I know how to solve the integral (set $x = a\sec(\theta)$ then $dx = a\sec(\theta)\tan(\theta)\,d\theta$ where $0 < \theta < \pi/2$ in order to have a one-to-one function), anyway, the problem specifies that $a > 0$ but I don't see how this changes anything or affects the substitution because $x = a\sec(\theta)$ still remains a one-to-one function, correct? I may be wrong but by seeing the graph of asec(theta) it appears that the sign of a does not change the fact that sec(theta) is one to one. Does it affect something else?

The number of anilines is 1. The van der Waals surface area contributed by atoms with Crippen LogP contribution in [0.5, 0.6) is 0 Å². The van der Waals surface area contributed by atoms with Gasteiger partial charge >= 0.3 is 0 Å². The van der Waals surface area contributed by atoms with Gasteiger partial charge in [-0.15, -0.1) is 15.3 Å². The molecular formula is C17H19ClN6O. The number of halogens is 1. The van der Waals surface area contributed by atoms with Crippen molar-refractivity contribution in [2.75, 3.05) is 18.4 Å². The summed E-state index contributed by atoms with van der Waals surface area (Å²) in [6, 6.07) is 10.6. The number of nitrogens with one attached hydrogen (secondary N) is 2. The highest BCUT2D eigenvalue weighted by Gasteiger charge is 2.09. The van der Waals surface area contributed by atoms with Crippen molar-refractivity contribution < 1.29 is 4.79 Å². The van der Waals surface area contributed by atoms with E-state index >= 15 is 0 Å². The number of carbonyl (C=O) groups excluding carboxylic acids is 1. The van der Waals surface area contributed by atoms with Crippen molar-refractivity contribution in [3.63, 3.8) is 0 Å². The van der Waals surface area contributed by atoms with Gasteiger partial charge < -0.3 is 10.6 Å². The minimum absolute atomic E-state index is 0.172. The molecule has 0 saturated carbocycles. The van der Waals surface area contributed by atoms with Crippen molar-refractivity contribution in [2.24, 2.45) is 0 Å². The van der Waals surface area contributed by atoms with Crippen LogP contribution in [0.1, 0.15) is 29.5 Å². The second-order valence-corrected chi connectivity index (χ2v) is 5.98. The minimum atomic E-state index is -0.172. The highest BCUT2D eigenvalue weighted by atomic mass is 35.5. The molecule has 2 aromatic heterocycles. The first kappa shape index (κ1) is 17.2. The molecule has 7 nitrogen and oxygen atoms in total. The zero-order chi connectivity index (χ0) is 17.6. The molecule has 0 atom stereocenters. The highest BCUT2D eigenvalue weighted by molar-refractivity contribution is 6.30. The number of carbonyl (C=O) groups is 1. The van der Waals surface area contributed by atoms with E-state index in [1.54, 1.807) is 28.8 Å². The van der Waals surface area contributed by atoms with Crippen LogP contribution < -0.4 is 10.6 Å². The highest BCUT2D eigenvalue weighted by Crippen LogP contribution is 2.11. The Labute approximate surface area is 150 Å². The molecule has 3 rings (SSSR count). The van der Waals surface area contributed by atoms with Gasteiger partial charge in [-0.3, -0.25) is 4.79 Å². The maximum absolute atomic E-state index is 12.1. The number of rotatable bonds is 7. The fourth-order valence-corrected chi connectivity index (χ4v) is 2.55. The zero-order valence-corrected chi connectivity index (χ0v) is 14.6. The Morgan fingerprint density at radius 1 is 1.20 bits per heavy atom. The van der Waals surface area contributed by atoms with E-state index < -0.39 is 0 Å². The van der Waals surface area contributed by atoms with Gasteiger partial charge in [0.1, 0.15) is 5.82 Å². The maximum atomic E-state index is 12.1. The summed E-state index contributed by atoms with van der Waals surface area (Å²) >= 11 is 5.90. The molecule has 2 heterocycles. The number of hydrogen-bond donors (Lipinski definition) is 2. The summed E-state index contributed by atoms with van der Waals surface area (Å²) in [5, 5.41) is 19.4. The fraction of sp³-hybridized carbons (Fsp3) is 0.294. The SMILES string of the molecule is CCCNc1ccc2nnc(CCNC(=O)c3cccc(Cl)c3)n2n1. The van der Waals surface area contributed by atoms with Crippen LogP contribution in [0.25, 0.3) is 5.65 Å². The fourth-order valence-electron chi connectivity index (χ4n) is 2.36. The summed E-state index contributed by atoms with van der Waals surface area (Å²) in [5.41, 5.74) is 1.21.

Then we could also use the substitution of $x = a\cosh(t)$ then $dx = a\sinh(t)\,dt$ but the problem then specifies that $x > 0$. Why these restrictions?